Multivitamin use protects against chemotherapy-induced peripheral neuropathy in breast cancer patients
Researchers at Roswell Park Cancer Institute (RPCI), in collaboration with investigators from the cooperative group SWOG, have found that use of multivitamins prior to diagnosis may reduce the risk of neuropathy in breast cancer patients treated with the class of drugs known as taxanes. The team will present their findings at the American Association for Cancer Research (AACR) Annual Meeting 2016, to be held April 16-20 in New Orleans.
Gary Zirpoli, PhD, a Postdoctoral Fellow with Roswell Park’s Department of Cancer Prevention and Control, is the first author and Christine Ambrosone, PhD, Chair of that department and Senior Vice President for Population Sciences, is the senior author of “Supplement use and chemotherapy-induced peripheral neuropathy in breast cancer patients treated on a SWOG study SO221” (abstract 3413), was presented on Tuesday, April 19.
Although cancer patients frequently experience nerve damage to the peripheral nervous system, known as chemotherapy-induced peripheral neuropathy (CIPN), as a consequence of treatment with the taxane paclitaxel, relatively little is known about strategies to prevent or treat this often-debilitating condition.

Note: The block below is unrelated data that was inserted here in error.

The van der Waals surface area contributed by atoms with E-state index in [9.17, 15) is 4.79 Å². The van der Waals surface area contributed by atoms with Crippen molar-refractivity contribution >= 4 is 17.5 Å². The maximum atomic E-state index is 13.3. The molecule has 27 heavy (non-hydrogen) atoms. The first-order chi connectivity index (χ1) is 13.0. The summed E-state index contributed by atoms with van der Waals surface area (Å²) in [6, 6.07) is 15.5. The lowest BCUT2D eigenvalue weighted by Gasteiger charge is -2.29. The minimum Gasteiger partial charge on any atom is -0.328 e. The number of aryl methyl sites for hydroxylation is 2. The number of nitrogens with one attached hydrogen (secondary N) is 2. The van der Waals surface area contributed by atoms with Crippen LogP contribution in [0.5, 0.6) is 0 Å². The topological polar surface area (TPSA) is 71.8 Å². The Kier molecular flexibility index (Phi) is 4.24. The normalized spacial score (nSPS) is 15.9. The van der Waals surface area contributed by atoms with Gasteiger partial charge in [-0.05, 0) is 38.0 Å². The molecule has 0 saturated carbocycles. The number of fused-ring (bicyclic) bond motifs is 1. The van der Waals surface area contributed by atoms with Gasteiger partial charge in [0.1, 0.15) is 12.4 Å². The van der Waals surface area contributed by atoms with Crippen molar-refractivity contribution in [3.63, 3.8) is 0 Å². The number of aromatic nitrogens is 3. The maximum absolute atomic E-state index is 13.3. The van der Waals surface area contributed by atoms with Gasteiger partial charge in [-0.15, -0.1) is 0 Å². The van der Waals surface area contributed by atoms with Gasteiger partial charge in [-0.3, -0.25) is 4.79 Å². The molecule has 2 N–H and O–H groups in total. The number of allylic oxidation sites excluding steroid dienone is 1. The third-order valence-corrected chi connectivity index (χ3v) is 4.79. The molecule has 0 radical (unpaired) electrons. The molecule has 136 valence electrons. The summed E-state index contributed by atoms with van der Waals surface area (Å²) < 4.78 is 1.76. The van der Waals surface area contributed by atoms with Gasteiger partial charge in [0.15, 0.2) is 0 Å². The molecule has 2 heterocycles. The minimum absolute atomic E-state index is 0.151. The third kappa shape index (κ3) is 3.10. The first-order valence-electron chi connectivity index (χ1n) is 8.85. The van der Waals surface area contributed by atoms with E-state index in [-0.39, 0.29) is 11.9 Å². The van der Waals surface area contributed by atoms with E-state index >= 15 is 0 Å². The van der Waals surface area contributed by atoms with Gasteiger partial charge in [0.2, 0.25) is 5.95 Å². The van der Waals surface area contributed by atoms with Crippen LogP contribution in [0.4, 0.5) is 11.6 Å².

“Because development of chemotherapy-induced neuropathy is difficult to predict and symptoms can remain long after treatment has concluded, identifying preventive measures has the potential to greatly enhance quality of life for a substantial number of breast cancer survivors,” says Dr. Zirpoli.
To examine whether use of dietary supplements, including multivitamins and individual supplements, was related to the presence of CIPN symptoms assessed by physicians as well as the patients themselves, Zirpoli and colleagues analyzed data collected both pre-diagnosis and post-treatment for 1,125 breast cancer patients enrolled in a National Cancer Institute intergroup cooperative group trial led by SWOG (S0221). Physician- and patient-assessed neuropathy varied prior to diagnosis and during treatment. While individual dietary supplements did not appear to affect symptoms of CIPN, patients who reported regular use of multivitamins prior to diagnosis were significantly less likely to experience CIPN than those who did not. A similar trend was observed for patients who reported regular multivitamin use during treatment, although this association was not statistically significant.
“Although additional studies are needed to understand the relationship between supplement use and CIPN, our results do provide some clues as to actions that patients can take to prevent the development of neuropathy,” adds Dr. Zirpoli.
This research is supported by the National Cancer Institute, or NCI (project nos. R01CA116395, UG1CA189974, U10CA180888 and U10CA180819).